Reporters to continue work of slain colleague

Req: A, N, S

Journalists from around the country are vowing to continue investigations into the financial dealings of an Oakland business after local news editor Chauncey Bailey was shotgunned to death a few weeks ago while in the midst of probing the establishment. Bailey was the first journalist since 1993 to be killed in the United States because of his reporting.

According to the Oregon Research Blog, Investigative Reporters and Editors is working with the National Association of Black Journalists, the Maynard Institute and the Center for Investigative Reporting in following up on the story:

IRE is talking and working with NABJ and the Maynard Institute and the Center for Investigative Reporting. The police have moved very quickly on solving Chauncey’s murder and local news organizations have been aggressively following up on the story he was working on.The four groups will be going over the most effective ways to act and making sure we don’t repeat what has already done.

We will be back to the list as soon as possible.

Brant Houston
Executive Director

Oakland Post Publisher Paul Cobb has also encouraged local media to take the “opportunity” to continue Bailey’s work. Journalist John Bowman writes that “it’s more than an opportunity. It’s a responsibility; a duty.” Los Angeles Times columnist Patt Morrison says in today’s column that killing a journalist is something “akin to killing a judge or a police officer.”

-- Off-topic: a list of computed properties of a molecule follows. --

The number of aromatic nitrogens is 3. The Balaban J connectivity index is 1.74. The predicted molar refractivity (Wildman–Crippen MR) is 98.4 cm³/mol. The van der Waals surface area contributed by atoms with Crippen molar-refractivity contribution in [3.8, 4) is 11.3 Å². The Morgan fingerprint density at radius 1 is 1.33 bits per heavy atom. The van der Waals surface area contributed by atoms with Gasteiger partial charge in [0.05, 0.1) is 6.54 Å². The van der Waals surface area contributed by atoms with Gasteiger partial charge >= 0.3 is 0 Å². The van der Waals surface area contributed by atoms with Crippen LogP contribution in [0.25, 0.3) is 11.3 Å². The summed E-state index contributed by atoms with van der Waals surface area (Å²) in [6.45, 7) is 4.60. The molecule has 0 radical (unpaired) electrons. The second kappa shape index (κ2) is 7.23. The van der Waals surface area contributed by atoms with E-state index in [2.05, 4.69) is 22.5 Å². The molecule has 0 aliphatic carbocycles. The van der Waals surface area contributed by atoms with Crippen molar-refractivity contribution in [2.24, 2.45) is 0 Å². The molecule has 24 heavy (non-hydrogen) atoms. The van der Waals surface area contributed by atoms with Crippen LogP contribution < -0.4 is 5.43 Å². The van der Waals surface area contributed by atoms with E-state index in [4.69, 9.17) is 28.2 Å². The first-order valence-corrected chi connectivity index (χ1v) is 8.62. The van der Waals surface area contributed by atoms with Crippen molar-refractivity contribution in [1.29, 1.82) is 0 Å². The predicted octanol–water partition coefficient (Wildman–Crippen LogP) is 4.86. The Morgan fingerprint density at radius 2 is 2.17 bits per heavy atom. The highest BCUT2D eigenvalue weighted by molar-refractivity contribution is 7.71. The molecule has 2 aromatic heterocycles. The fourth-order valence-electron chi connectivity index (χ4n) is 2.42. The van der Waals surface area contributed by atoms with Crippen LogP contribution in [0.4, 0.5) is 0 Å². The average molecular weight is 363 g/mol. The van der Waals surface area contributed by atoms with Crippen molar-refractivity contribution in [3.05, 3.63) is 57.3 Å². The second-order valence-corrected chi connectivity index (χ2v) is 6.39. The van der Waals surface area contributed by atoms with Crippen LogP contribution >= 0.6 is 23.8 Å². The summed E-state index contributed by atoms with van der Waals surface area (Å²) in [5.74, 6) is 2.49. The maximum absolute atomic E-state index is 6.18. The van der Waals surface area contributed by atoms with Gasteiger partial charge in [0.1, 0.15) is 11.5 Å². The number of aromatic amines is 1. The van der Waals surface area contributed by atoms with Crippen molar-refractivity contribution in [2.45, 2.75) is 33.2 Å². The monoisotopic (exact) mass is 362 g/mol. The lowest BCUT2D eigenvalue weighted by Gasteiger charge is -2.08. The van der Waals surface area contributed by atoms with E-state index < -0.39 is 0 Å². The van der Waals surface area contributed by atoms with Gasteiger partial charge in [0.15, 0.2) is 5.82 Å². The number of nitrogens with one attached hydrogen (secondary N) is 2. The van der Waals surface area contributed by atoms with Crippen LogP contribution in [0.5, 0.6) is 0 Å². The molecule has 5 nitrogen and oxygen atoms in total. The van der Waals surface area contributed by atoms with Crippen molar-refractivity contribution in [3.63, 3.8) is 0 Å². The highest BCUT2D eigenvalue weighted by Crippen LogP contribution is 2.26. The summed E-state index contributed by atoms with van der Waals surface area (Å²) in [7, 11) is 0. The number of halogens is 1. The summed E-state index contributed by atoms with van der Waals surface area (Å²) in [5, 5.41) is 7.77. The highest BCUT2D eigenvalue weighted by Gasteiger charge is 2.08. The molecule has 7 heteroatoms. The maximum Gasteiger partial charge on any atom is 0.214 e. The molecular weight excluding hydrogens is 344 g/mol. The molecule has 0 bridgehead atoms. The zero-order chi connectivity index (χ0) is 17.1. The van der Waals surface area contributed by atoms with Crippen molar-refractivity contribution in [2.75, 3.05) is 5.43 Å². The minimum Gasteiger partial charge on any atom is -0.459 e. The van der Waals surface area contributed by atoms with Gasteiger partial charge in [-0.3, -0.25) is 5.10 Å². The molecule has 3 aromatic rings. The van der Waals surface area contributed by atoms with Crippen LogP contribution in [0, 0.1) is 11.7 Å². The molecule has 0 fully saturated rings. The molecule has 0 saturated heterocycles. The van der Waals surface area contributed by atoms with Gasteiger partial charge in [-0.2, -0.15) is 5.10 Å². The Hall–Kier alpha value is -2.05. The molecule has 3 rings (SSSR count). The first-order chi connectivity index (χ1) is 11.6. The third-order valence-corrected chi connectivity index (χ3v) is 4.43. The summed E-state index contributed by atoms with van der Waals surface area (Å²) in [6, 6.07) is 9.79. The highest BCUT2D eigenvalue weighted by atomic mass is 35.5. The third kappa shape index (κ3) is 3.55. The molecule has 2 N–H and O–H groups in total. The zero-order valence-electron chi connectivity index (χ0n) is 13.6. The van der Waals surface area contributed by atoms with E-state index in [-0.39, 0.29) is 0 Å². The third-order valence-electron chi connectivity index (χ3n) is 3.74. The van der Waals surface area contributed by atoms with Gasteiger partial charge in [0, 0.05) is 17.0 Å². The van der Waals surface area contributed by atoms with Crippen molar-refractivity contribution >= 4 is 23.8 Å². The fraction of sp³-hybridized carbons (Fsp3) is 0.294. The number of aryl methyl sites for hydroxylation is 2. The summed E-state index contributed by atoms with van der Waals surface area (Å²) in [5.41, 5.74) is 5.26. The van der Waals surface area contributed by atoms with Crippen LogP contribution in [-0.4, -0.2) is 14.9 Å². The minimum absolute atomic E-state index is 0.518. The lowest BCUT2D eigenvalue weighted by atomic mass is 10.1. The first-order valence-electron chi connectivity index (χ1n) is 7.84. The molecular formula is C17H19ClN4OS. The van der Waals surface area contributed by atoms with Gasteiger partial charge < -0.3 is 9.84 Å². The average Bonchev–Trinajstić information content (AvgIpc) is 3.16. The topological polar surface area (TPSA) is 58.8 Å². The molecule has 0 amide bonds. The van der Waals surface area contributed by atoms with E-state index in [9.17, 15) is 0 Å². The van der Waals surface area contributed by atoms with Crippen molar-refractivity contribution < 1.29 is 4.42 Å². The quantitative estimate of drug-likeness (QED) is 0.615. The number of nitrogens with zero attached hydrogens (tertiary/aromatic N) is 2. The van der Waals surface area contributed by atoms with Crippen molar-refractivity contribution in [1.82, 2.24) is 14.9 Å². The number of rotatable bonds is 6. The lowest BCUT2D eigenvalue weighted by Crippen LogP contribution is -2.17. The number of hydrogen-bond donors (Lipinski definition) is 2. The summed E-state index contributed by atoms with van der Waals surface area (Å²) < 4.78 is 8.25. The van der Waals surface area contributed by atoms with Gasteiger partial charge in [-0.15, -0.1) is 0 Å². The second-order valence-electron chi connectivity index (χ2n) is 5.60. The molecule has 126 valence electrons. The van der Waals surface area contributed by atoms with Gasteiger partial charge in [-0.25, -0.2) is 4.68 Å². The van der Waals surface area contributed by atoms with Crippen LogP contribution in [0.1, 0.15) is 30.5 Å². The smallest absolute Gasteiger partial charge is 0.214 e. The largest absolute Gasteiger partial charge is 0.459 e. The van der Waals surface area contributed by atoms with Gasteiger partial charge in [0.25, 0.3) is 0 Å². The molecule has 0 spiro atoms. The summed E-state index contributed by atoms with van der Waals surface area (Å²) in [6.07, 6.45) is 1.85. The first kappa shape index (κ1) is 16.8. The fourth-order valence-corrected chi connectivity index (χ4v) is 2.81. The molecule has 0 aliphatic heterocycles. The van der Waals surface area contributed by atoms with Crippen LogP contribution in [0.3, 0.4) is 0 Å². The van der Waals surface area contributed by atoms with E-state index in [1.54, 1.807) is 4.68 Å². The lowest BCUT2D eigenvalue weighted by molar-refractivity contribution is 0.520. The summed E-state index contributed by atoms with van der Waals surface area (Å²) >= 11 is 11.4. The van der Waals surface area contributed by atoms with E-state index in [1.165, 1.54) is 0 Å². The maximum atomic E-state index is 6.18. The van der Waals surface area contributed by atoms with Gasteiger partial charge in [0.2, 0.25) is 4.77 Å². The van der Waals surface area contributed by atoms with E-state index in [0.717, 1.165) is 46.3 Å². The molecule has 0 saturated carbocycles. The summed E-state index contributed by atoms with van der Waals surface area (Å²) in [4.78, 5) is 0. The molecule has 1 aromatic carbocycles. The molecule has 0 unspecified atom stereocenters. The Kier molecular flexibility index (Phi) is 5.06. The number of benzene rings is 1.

Comparing private journalists to public servants may sound a bit vain to some, especially given the profession’s low esteem among the citizenry. However, in this case it’s valid.

At their best, journalists are seekers and tellers of the truth — ideally truth that serves the public good by giving people the facts they need to make informed decisions. Chauncey Bailey was not dishing the latest dirt on Paris Hilton or stalking one of the other Hollywood bimbos. He was investigating what he believed was organized crime plaguing his community and going largely ignored by the establishment. This is journalism at its best.

Chauncey Bailey died seeking the truth about possible corruption. And I personally feel better living in a world where, when you kill one such truth seeker, a dozen more rise up to take his place.

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This blog is maintained by Dr. Matthew M. Reavy as a service to journalism students at the University of Scranton.



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